Ref NoD2375/F/H
TitlePapers of Sir Henry Harpur (later Crewe), 7th Baronet, his wife Nanette and his children
CreatorHarpur Crewe family of Calke Abbey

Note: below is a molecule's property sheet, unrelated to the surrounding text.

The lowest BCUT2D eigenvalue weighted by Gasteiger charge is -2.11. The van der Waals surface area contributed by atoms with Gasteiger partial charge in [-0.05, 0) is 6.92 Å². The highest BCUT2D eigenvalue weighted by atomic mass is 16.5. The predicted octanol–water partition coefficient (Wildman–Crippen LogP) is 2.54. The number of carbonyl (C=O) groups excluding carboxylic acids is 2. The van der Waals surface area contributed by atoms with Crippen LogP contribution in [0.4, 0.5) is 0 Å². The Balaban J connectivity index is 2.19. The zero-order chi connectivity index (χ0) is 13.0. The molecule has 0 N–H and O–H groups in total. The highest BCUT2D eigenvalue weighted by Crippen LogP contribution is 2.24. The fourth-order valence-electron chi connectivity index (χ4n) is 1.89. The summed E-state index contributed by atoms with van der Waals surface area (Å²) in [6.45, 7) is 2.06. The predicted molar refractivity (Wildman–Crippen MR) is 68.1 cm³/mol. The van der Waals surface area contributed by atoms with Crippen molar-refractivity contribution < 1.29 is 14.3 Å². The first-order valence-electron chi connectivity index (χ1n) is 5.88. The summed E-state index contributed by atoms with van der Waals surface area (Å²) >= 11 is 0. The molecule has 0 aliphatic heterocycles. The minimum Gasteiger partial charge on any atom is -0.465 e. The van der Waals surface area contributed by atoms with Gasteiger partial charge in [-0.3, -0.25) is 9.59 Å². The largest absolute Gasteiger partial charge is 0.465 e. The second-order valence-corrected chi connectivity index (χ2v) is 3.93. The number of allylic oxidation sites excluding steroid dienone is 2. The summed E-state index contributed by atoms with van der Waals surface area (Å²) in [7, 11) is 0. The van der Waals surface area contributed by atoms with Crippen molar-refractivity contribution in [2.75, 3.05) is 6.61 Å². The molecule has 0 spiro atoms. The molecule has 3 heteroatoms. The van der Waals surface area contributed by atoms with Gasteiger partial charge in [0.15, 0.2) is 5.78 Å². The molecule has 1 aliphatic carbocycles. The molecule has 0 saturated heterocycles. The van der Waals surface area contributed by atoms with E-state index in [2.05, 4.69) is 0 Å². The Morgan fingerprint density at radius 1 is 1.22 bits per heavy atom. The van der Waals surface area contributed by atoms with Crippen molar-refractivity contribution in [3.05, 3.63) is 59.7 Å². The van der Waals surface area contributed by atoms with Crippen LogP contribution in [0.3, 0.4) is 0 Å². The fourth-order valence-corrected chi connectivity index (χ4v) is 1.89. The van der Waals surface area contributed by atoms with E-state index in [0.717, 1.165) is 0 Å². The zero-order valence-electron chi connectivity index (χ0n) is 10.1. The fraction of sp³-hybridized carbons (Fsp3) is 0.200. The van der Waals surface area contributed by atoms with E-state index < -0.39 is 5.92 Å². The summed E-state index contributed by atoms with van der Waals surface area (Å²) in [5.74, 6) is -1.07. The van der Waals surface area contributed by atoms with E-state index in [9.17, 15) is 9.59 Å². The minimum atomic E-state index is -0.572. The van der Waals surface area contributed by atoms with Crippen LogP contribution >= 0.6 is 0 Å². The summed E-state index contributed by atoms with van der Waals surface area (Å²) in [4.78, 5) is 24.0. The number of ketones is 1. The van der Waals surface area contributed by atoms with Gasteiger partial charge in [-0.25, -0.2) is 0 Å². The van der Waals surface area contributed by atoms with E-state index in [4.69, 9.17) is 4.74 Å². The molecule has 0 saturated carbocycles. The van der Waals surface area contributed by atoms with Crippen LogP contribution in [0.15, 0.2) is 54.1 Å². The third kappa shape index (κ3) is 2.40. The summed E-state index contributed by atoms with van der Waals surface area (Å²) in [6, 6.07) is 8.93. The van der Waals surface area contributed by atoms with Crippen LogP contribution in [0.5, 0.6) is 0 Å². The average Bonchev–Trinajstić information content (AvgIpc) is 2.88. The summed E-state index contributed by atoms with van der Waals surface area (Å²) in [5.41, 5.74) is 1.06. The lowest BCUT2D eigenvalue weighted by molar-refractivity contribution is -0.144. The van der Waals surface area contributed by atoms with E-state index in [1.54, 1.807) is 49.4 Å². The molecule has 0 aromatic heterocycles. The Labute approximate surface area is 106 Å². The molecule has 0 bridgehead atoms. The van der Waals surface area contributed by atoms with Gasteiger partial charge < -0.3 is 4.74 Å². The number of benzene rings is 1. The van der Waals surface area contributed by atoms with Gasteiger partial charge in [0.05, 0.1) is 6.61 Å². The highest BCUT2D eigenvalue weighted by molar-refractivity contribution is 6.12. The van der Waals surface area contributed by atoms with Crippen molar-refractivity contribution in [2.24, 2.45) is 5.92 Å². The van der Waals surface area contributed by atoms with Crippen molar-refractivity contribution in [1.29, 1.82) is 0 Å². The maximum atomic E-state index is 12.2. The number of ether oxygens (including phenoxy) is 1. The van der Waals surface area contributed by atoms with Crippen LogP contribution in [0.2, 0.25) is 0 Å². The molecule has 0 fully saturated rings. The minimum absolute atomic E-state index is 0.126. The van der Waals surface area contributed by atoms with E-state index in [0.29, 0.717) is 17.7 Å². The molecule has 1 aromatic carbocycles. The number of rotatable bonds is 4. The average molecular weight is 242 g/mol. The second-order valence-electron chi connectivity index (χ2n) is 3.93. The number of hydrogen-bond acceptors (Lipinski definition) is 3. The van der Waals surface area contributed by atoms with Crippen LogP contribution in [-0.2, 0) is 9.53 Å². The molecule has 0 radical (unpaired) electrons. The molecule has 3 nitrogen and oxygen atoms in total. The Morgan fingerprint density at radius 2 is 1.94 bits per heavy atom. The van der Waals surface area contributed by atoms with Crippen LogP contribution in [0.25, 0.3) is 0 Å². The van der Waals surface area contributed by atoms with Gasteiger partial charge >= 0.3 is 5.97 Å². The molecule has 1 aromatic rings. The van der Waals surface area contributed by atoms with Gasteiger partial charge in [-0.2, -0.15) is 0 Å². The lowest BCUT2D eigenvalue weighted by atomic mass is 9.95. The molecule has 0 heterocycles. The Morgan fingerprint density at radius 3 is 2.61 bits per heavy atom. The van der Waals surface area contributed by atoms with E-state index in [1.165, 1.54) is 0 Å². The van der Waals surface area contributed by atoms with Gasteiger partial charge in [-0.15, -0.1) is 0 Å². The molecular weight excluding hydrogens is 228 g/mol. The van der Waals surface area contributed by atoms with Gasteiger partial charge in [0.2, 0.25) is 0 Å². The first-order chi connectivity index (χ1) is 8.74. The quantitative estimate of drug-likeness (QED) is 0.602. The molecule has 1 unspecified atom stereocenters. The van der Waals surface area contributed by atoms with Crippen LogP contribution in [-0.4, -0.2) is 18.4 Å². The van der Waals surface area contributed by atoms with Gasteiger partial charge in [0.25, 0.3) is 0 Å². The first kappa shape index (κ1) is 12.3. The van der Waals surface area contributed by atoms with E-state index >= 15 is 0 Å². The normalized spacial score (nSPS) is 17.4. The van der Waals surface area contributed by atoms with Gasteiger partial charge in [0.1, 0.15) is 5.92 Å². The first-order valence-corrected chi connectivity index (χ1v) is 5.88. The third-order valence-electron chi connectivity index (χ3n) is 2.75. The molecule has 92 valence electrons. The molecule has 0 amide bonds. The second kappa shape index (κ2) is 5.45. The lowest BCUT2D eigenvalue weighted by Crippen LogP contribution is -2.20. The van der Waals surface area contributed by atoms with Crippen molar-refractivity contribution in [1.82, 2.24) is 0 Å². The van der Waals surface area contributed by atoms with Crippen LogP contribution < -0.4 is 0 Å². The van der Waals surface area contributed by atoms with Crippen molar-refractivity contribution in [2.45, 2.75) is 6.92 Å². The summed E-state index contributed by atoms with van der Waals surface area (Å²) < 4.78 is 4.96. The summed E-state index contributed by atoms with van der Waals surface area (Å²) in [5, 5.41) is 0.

Administrative HistoryHenry Harpur, later Crewe (1763-1819), 7th Baronet, was the son of Henry and Frances Elizabeth Harpur. He was born at 37 Upper Brook Street, Mayfair, London, and baptised at St George's, Hanover Square, London. He matriculated in 1781 from Christ Church College, Oxford, and appears subsequently to have travelled in Europe. A newspaper report records that in May 1789, (three months after the death of his father), Henry Harpur's birthday was marked by a celebration at Calke attended not only by "tenants and neighbours but [also] strangers of every description … regaled with unbounded liberality and hospitality." Henry made what his mother regarded as "an unfortunate connection" with Nanette Hawkins, once a lady's maid at Calke. Henry Harpur and Nanette Hawkins were married in 1792, a year after the birth of the first of their nine children. Henry Harpur pursued interests in taxidermy; race horses were bred at Calke and a pack of foxhounds was maintained. Henry Harpur served as an officer in The Derbyshire Yeomanry, raising a troop of soldiers at Calke. In 1794 he served as High Sheriff of Derbyshire: in same year he commissioned the composer Joseph Haydn to write two marches for the Yeomanry. In 1808 by royal licence Henry Harpur assumed the surname Crewe, derived from his great grandmother, wife of John Harpur, 4th Baronet. Henry Crewe died in 1819, thrown from his carriage during a journey from Marylebone, London to Barham (Boreham) House, Hertfordshire. He was buried at Calke. There are portraits of Henry and Nanette Crewe at Calke Abbey.
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